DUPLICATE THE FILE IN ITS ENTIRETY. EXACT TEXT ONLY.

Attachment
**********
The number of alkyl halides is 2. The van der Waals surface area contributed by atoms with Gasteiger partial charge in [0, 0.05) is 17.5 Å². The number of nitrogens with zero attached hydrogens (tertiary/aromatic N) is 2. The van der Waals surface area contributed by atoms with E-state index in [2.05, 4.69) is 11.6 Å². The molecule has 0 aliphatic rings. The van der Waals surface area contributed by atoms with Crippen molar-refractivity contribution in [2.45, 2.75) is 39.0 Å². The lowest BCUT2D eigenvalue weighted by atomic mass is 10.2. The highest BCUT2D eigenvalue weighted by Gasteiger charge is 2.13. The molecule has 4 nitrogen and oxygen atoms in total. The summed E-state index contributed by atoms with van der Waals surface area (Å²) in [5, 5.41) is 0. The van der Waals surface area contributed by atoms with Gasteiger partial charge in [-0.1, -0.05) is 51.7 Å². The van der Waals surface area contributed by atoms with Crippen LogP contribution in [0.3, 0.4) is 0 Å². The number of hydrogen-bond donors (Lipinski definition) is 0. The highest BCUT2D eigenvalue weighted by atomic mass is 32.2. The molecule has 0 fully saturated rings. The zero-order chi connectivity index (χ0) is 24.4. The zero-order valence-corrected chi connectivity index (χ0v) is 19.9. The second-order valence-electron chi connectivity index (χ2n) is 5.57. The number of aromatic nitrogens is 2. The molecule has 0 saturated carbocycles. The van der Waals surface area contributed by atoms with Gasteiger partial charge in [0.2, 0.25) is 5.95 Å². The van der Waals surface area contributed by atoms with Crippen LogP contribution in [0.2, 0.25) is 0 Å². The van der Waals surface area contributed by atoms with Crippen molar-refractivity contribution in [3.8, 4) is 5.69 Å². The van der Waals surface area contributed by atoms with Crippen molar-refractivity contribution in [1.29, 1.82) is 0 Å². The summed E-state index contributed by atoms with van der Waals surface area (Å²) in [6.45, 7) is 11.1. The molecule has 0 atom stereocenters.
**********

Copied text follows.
The number of alkyl halides is 2. The van der Waals surface area contributed by atoms with Gasteiger partial charge in [0, 0.05) is 17.5 Å². The number of nitrogens with zero attached hydrogens (tertiary/aromatic N) is 2. The van der Waals surface area contributed by atoms with E-state index in [2.05, 4.69) is 11.6 Å². The molecule has 0 aliphatic rings. The van der Waals surface area contributed by atoms with Crippen molar-refractivity contribution in [2.45, 2.75) is 39.0 Å². The lowest BCUT2D eigenvalue weighted by atomic mass is 10.2. The highest BCUT2D eigenvalue weighted by Gasteiger charge is 2.13. The molecule has 4 nitrogen and oxygen atoms in total. The summed E-state index contributed by atoms with van der Waals surface area (Å²) in [5, 5.41) is 0. The van der Waals surface area contributed by atoms with Gasteiger partial charge in [-0.1, -0.05) is 51.7 Å². The van der Waals surface area contributed by atoms with Crippen LogP contribution in [0.3, 0.4) is 0 Å². The number of hydrogen-bond donors (Lipinski definition) is 0. The highest BCUT2D eigenvalue weighted by atomic mass is 32.2. The molecule has 0 fully saturated rings. The zero-order chi connectivity index (χ0) is 24.4. The zero-order valence-corrected chi connectivity index (χ0v) is 19.9. The second-order valence-electron chi connectivity index (χ2n) is 5.57. The number of aromatic nitrogens is 2. The molecule has 0 saturated carbocycles. The van der Waals surface area contributed by atoms with Gasteiger partial charge in [0.2, 0.25) is 5.95 Å². The van der Waals surface area contributed by atoms with Crippen LogP contribution in [0.2, 0.25) is 0 Å². The van der Waals surface area contributed by atoms with Crippen molar-refractivity contribution in [3.8, 4) is 5.69 Å². The van der Waals surface area contributed by atoms with Crippen molar-refractivity contribution in [1.29, 1.82) is 0 Å². The summed E-state index contributed by atoms with van der Waals surface area (Å²) in [6.45, 7) is 11.1. The molecule has 0 atom stereocenters.